A patient who is considering surgery has a right to know if his or her physician has a financial relationship with the medical device the doctor is suggesting.  Likewise, a physician using the product deserves to know if the medical professionals who researched and prepared the literature on it have financial ties or consulting arrangements with that company. Public disclosure documenting such financial ties will promote accountability within the industry and allow the public to draw its own conclusions.   Legislation that I co-authored, the Physician Payment Sunshine Act, was enacted into law last year.  It will compel pharmaceutical, biotechnology, medical device and medical supply companies to disclose payments to physicians to the public, starting March 31, 2013, for all payments in calendar year 2012.   That will increase payment transparency.

Transparency and accountability throughout the public and private sectors are standards of good governance that I will continue to champion.  Transparency fosters goodwill in the marketplace and buoys consumer confidence.  Just as American consumers have a right to know where their meat and vegetables are grown, they also have a right to know if their doctor has financial ties to a pharmaceutical company or medical device manufacturer, and their doctors have a right to know about the financial ties of leaders in their profession.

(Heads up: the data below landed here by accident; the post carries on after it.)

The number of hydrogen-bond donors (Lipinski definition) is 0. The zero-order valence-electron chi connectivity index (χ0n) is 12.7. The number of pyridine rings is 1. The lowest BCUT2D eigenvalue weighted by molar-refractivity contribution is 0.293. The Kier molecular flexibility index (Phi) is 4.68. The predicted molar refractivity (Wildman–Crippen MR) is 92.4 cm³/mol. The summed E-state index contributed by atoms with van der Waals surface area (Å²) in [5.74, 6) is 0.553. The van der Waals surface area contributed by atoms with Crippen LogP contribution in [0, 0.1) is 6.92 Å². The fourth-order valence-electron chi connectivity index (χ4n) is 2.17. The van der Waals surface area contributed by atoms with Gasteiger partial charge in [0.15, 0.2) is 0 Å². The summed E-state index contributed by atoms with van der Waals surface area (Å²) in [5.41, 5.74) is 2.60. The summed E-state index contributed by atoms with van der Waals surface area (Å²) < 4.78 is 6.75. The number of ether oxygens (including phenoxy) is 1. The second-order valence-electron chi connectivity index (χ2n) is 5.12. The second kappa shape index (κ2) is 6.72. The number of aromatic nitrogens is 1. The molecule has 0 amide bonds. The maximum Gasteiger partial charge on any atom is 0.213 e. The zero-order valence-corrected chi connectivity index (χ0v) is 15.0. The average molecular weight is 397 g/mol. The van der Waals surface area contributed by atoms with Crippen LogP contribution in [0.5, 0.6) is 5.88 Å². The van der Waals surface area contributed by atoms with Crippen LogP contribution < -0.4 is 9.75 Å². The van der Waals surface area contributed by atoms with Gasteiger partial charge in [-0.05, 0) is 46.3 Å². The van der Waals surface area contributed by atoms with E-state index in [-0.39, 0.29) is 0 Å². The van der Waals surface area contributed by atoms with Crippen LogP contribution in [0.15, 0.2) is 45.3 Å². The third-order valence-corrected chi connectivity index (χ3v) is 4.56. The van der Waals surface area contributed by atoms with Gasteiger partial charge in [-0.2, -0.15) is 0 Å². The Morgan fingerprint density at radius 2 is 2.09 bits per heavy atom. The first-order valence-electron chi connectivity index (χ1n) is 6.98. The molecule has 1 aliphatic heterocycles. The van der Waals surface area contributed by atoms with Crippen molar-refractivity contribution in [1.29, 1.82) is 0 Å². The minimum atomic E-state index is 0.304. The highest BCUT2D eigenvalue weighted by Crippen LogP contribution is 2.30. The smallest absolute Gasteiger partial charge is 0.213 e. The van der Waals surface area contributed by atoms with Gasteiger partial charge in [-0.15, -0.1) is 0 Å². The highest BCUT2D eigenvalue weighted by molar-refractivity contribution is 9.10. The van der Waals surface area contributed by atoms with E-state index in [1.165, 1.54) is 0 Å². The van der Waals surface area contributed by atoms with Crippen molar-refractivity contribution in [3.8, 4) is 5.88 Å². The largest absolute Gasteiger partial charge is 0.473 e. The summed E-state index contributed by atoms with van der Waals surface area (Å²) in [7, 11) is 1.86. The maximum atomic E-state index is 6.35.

For generations, American consumers have rewarded big thinkers and innovators to out-think and out-innovate the competition. Protecting the public’s right to know is as all-American as apple pie and fireworks on the Fourth of July.

Friday, June 24, 2011